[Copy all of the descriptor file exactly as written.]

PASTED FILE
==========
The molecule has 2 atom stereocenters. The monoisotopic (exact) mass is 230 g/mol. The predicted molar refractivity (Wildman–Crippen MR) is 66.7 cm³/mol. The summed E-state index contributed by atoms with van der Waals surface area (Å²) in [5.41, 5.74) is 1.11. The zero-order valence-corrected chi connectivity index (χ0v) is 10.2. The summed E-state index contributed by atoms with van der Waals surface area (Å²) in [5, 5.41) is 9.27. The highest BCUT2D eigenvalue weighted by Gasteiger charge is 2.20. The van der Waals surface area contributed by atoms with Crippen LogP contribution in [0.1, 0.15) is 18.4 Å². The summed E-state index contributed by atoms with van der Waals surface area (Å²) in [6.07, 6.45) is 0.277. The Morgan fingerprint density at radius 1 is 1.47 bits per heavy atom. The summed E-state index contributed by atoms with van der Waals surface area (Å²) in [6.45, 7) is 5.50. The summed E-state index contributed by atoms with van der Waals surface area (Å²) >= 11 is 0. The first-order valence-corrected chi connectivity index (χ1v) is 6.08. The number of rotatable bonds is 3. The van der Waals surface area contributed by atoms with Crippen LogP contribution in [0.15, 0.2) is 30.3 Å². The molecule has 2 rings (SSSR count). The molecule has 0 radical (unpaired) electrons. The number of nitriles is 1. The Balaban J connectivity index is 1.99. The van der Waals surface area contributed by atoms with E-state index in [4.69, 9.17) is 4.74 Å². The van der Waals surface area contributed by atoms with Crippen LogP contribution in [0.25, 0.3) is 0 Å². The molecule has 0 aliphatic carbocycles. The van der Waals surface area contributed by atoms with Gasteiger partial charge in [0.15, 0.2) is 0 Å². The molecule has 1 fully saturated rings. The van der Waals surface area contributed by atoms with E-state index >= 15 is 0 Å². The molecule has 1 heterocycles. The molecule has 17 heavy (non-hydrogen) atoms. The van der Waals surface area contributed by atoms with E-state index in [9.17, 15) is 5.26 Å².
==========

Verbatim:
The molecule has 2 atom stereocenters. The monoisotopic (exact) mass is 230 g/mol. The predicted molar refractivity (Wildman–Crippen MR) is 66.7 cm³/mol. The summed E-state index contributed by atoms with van der Waals surface area (Å²) in [5.41, 5.74) is 1.11. The zero-order valence-corrected chi connectivity index (χ0v) is 10.2. The summed E-state index contributed by atoms with van der Waals surface area (Å²) in [5, 5.41) is 9.27. The highest BCUT2D eigenvalue weighted by Gasteiger charge is 2.20. The van der Waals surface area contributed by atoms with Crippen LogP contribution in [0.1, 0.15) is 18.4 Å². The summed E-state index contributed by atoms with van der Waals surface area (Å²) in [6.07, 6.45) is 0.277. The Morgan fingerprint density at radius 1 is 1.47 bits per heavy atom. The summed E-state index contributed by atoms with van der Waals surface area (Å²) in [6.45, 7) is 5.50. The summed E-state index contributed by atoms with van der Waals surface area (Å²) >= 11 is 0. The first-order valence-corrected chi connectivity index (χ1v) is 6.08. The number of rotatable bonds is 3. The van der Waals surface area contributed by atoms with Crippen LogP contribution in [0.15, 0.2) is 30.3 Å². The molecule has 2 rings (SSSR count). The molecule has 0 radical (unpaired) electrons. The number of nitriles is 1. The Balaban J connectivity index is 1.99. The van der Waals surface area contributed by atoms with E-state index in [4.69, 9.17) is 4.74 Å². The van der Waals surface area contributed by atoms with Crippen LogP contribution in [0.25, 0.3) is 0 Å². The molecule has 0 aliphatic carbocycles. The van der Waals surface area contributed by atoms with Gasteiger partial charge in [0.15, 0.2) is 0 Å². The molecule has 1 fully saturated rings. The van der Waals surface area contributed by atoms with E-state index >= 15 is 0 Å². The molecule has 1 heterocycles. The molecule has 17 heavy (non-hydrogen) atoms. The van der Waals surface area contributed by atoms with E-state index in [9.17, 15) is 5.26 Å².